Hunger Games: Kailua survives at Roosevelt

Kailua's Noah A h Yat looked to pass against Roosevelt. Jay Metzger / Special to the Star-Advertiser
Kailua’s Noah A h Yat looked to pass against Roosevelt. Jay Metzger / Special to the Star-Advertiser

Steve Hathaway played his cards right.

The longtime Roosevelt boys basketball coach had a younger, smaller team, one that hadn’t faced a gauntlet of Top 10 competition. The bigger, more experienced squad, Kailua, had endured through a tough preseason schedule. Even on the road, the Surfriders had an edge in just about every area.

The final 1:27 was wild and wooly, Roosevelt missing on opportunities to take the lead. It took two clutch free throws by Noah Ah Yat with 52.7 seconds left to give Kailua the lead for good. He made the tying FT, and after Hathaway called time out, he swished the second one for the lead. It wasn’t a pretty finish for the Rough Riders, but what they did in coming back from an 11-point deficit was remarkable. So here are the remarks.

>> After making just one of their five 3-point attempts in the first quarter, the Rough Riders were a combined 6-for-7 from the arc in the second and third stanzas. That generally neutralized Kailua’s 13-9 edge in rebounds during those periods. For the game, Roosevelt shot 8-for-16 from deep.

>> All things being equal… they actually were. Almost.

FG Pct.
Kailua 21-39 (.538)
Roosevelt 20-39 (.513)

FT Pct.
Kailua 10-18 (.556)
Roosevelt 6-10 (.600)

Kailua 13
Roosevelt 12

So far, so good. Basically similar in those three categories. And then…

3-point Pct.
Kailua 3-8 (.375)
Roosevelt 8-16 (.500)

That’s a 15-point edge to the Rough Riders from deep. Kailua has shooters, just not as many as teams like Roosevelt. Kailua coach Walter Marciel pleaded with his team to keep pounding the rock inside, where Hano Kohatsu was very efficient. But Roosevelt’s ability to move the ball and hit from deep basically nullified this:

Kailua 24 total (nine offensive)
Roosevelt 17 total (seven offensive)

This was far more pronounced in the first half, when Kailua owned a 15-6 edge on the glass.

The difference makers for Roosevelt were many, but none more than reserve guard Micah Visoria. The freshman was 0-for-1 from the field in the first quarter, entering in the final minute or two when Kailua went on a 9-3 run to open the lead to 21-10. But it seemed like every time Roosevelt cut the lead from 8 or 9 to 1 or 2 points, Visoria was on the floor. His ability to hit consistently from long range changed Kailua’s defensive approach, particularly with 6-foot-4 Christian Mejia on the bench with foul issues.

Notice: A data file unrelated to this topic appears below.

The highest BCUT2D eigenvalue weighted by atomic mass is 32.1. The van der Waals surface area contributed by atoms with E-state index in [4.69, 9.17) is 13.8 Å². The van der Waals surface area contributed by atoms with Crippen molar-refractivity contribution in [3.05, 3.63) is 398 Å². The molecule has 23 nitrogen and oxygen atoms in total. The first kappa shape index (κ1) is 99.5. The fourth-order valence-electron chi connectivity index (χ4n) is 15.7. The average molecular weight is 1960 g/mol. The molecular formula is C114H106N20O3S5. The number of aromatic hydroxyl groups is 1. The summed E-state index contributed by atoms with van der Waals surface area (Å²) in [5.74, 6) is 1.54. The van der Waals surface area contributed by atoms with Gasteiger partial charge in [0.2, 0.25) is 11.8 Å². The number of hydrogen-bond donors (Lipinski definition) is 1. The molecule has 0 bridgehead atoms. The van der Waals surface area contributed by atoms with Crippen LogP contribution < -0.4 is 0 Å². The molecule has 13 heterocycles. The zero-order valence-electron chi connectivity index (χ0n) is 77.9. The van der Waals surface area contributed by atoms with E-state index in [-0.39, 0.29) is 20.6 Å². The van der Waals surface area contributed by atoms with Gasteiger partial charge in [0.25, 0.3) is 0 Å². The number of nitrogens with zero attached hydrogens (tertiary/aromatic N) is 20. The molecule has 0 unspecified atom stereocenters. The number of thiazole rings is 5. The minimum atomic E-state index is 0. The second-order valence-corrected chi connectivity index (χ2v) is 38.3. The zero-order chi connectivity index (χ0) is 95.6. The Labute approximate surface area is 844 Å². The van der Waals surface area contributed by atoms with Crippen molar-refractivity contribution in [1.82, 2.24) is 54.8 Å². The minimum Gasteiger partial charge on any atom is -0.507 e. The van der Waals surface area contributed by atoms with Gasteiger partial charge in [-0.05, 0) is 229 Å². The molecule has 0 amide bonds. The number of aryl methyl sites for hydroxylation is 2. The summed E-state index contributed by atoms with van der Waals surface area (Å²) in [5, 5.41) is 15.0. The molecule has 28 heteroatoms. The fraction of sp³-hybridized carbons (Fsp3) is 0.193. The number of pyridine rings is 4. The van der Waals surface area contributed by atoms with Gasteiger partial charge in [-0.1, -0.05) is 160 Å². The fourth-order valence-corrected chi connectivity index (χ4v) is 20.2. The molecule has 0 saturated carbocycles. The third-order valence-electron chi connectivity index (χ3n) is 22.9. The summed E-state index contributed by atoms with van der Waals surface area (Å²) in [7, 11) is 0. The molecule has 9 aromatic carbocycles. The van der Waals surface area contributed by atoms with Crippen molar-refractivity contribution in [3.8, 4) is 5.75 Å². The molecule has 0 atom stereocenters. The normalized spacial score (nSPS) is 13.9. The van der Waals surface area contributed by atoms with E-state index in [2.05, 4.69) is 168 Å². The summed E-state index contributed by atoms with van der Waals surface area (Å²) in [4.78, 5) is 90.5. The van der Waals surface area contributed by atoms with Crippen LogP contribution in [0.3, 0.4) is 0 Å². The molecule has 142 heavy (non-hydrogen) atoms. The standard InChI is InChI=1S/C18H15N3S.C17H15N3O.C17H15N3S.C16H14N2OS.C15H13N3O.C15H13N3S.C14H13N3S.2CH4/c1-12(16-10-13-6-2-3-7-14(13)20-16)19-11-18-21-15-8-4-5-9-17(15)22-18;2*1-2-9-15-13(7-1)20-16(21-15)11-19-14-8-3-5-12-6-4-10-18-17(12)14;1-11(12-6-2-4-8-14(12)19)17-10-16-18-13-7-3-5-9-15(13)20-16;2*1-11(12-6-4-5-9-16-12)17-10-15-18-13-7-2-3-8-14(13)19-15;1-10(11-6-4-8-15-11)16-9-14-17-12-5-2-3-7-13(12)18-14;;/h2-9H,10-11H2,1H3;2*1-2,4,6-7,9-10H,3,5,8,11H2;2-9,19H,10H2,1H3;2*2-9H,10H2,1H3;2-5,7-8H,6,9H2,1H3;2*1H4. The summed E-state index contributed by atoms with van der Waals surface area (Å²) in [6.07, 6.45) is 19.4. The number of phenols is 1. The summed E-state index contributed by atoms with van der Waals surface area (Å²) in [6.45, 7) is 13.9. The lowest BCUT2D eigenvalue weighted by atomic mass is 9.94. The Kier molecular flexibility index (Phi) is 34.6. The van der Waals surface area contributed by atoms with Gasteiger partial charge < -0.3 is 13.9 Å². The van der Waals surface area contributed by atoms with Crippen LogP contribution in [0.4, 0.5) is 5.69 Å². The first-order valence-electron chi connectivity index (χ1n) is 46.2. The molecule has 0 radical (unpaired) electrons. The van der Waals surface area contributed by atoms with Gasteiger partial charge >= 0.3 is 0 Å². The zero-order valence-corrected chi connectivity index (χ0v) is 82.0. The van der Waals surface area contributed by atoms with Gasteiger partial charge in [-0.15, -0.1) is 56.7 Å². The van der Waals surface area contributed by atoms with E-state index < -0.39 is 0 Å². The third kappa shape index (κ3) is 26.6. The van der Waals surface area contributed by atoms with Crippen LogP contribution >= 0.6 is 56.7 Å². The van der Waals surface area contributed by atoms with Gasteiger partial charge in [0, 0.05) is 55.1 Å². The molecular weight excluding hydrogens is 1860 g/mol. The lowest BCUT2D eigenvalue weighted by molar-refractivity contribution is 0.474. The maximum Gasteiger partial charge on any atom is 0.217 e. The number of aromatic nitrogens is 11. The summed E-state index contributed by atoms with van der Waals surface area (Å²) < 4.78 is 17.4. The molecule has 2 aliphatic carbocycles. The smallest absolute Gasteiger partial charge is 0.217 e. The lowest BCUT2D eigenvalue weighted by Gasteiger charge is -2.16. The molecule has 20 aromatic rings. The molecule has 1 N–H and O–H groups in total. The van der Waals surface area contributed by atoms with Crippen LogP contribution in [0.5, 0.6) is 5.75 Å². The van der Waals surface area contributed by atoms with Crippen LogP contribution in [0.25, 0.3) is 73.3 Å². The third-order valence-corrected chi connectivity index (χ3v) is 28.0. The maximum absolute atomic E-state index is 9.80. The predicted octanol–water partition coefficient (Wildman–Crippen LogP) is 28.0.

Once Visoria began to splash from deep, the Surfriders were required to extend their zone and that created opportunities for teammates. It was, like the flu bug spreading around the island, quite contagious. That plus smart ball movement — point guard Jared Elwin dished eight assists — kept Roosevelt close.

With their most athletic big man (Mejia and his 36-inch vertical) sidelined, plus sneaky-effective freshman guard Everett Torres-Kahapea out (jaw), the Surfriders needed every one of those 23 points and seven rebounds by Kohatsu. And a rainbow 3 from 40 feet out by Zach Marrotte (12 points, six boards) to end the third quarter proved to be crucial.

This was less about Kailua’s performance and more about how dangerous these Rough Riders might be in OIA East play and beyond.

“It’s always tough to come in here and win,” Marciel said. “Steve has his guys playing hard, that’s for sure.”

There’s no question Kailua has been, probably, the busiest and road-weariest of all teams aside from Konawaena’s girls team. When the Punahou Invitational began last Monday, Marciel wondered aloud if it was too much to ask his team to play just 24 hours after landing from a mainland trip. Now, he’s certain it was a bit much, even for a mature group of seasoned seniors.

“We shouldn’t have gone to the Punahou tourney. We should’ve practiced instead,” Marciel said. “But we’ve got tomorrow off.”

Then there are three league games for the Surfriders next week. The OIA East isn’t the gauntlet that ILH Division I clearly is, but it’s no piece of cake, either. Roosevelt more or less proved that tonight. And the league is just one game into its schedule.

“We grew up tonight. I don’t think anybody thought we’d have a chance,” Hathaway said. “Kailua had a good preseason and we’ve had mostly a D-II schedule. I’m proud of the way our guys played. We’ve got to build off this.”


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